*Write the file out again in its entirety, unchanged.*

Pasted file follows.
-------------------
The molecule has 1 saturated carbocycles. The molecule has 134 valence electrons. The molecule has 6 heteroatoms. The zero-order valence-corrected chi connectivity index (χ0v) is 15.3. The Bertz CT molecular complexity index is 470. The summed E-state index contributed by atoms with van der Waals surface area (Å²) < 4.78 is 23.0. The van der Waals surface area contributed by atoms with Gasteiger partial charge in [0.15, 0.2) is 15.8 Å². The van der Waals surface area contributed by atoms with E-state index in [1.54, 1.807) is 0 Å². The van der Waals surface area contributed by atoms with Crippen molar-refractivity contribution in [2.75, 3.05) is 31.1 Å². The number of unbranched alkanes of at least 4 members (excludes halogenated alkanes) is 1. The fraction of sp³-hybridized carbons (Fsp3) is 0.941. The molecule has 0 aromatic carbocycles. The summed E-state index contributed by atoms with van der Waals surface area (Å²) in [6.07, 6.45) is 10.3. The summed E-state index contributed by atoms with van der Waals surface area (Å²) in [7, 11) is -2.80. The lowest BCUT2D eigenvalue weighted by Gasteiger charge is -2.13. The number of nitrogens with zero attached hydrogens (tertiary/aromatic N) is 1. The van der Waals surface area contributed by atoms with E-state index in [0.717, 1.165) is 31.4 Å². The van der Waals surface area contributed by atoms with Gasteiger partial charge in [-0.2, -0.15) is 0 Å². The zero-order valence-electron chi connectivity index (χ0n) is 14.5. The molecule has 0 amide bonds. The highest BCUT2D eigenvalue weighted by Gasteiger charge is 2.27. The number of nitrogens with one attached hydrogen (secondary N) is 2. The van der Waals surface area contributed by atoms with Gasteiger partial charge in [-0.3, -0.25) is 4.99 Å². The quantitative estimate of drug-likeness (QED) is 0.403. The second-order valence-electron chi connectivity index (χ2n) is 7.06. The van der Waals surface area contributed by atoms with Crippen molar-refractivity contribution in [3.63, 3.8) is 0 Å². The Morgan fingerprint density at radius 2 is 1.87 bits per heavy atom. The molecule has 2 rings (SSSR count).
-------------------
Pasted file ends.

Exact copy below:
The molecule has 1 saturated carbocycles. The molecule has 134 valence electrons. The molecule has 6 heteroatoms. The zero-order valence-corrected chi connectivity index (χ0v) is 15.3. The Bertz CT molecular complexity index is 470. The summed E-state index contributed by atoms with van der Waals surface area (Å²) < 4.78 is 23.0. The van der Waals surface area contributed by atoms with Gasteiger partial charge in [0.15, 0.2) is 15.8 Å². The van der Waals surface area contributed by atoms with E-state index in [1.54, 1.807) is 0 Å². The van der Waals surface area contributed by atoms with Crippen molar-refractivity contribution in [2.75, 3.05) is 31.1 Å². The number of unbranched alkanes of at least 4 members (excludes halogenated alkanes) is 1. The fraction of sp³-hybridized carbons (Fsp3) is 0.941. The molecule has 0 aromatic carbocycles. The summed E-state index contributed by atoms with van der Waals surface area (Å²) in [6.07, 6.45) is 10.3. The summed E-state index contributed by atoms with van der Waals surface area (Å²) in [7, 11) is -2.80. The lowest BCUT2D eigenvalue weighted by Gasteiger charge is -2.13. The number of nitrogens with zero attached hydrogens (tertiary/aromatic N) is 1. The van der Waals surface area contributed by atoms with E-state index in [0.717, 1.165) is 31.4 Å². The van der Waals surface area contributed by atoms with Gasteiger partial charge in [-0.2, -0.15) is 0 Å². The zero-order valence-electron chi connectivity index (χ0n) is 14.5. The molecule has 0 amide bonds. The highest BCUT2D eigenvalue weighted by Gasteiger charge is 2.27. The number of nitrogens with one attached hydrogen (secondary N) is 2. The van der Waals surface area contributed by atoms with Gasteiger partial charge in [-0.3, -0.25) is 4.99 Å². The quantitative estimate of drug-likeness (QED) is 0.403. The second-order valence-electron chi connectivity index (χ2n) is 7.06. The van der Waals surface area contributed by atoms with Crippen molar-refractivity contribution in [3.63, 3.8) is 0 Å². The Morgan fingerprint density at radius 2 is 1.87 bits per heavy atom. The molecule has 2 rings (SSSR count).